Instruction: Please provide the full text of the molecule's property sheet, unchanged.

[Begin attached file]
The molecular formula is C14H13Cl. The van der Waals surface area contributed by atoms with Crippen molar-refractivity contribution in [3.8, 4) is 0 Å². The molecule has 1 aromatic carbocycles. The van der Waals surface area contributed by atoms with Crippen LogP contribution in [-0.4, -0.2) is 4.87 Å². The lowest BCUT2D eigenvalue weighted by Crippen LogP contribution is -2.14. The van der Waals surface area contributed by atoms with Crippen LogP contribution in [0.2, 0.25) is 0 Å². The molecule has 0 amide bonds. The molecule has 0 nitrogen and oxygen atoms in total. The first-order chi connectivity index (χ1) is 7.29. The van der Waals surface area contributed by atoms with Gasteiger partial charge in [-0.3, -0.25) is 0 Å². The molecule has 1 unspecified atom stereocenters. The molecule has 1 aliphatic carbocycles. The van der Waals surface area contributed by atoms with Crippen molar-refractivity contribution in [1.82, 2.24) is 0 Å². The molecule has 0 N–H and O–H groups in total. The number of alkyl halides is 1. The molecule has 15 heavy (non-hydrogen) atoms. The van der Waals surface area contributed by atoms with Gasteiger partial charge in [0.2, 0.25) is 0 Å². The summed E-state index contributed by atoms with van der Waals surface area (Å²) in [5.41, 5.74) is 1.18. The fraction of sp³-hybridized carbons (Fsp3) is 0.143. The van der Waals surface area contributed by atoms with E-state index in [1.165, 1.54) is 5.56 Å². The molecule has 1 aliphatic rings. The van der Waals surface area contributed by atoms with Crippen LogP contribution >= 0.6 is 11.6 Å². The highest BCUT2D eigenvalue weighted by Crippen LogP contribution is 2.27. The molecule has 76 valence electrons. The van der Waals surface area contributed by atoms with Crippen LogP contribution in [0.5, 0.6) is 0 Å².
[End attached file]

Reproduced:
The molecular formula is C14H13Cl. The van der Waals surface area contributed by atoms with Crippen molar-refractivity contribution in [3.8, 4) is 0 Å². The molecule has 1 aromatic carbocycles. The van der Waals surface area contributed by atoms with Crippen LogP contribution in [-0.4, -0.2) is 4.87 Å². The lowest BCUT2D eigenvalue weighted by Crippen LogP contribution is -2.14. The van der Waals surface area contributed by atoms with Crippen LogP contribution in [0.2, 0.25) is 0 Å². The molecule has 0 amide bonds. The molecule has 0 nitrogen and oxygen atoms in total. The first-order chi connectivity index (χ1) is 7.29. The van der Waals surface area contributed by atoms with Gasteiger partial charge in [-0.3, -0.25) is 0 Å². The molecule has 1 unspecified atom stereocenters. The molecule has 1 aliphatic carbocycles. The van der Waals surface area contributed by atoms with Crippen molar-refractivity contribution in [1.82, 2.24) is 0 Å². The molecule has 0 N–H and O–H groups in total. The number of alkyl halides is 1. The molecule has 15 heavy (non-hydrogen) atoms. The van der Waals surface area contributed by atoms with Gasteiger partial charge in [0.2, 0.25) is 0 Å². The summed E-state index contributed by atoms with van der Waals surface area (Å²) in [5.41, 5.74) is 1.18. The fraction of sp³-hybridized carbons (Fsp3) is 0.143. The van der Waals surface area contributed by atoms with E-state index in [1.165, 1.54) is 5.56 Å². The molecule has 1 aliphatic rings. The van der Waals surface area contributed by atoms with Crippen LogP contribution >= 0.6 is 11.6 Å². The highest BCUT2D eigenvalue weighted by Crippen LogP contribution is 2.27. The molecule has 76 valence electrons. The van der Waals surface area contributed by atoms with Crippen LogP contribution in [0.5, 0.6) is 0 Å².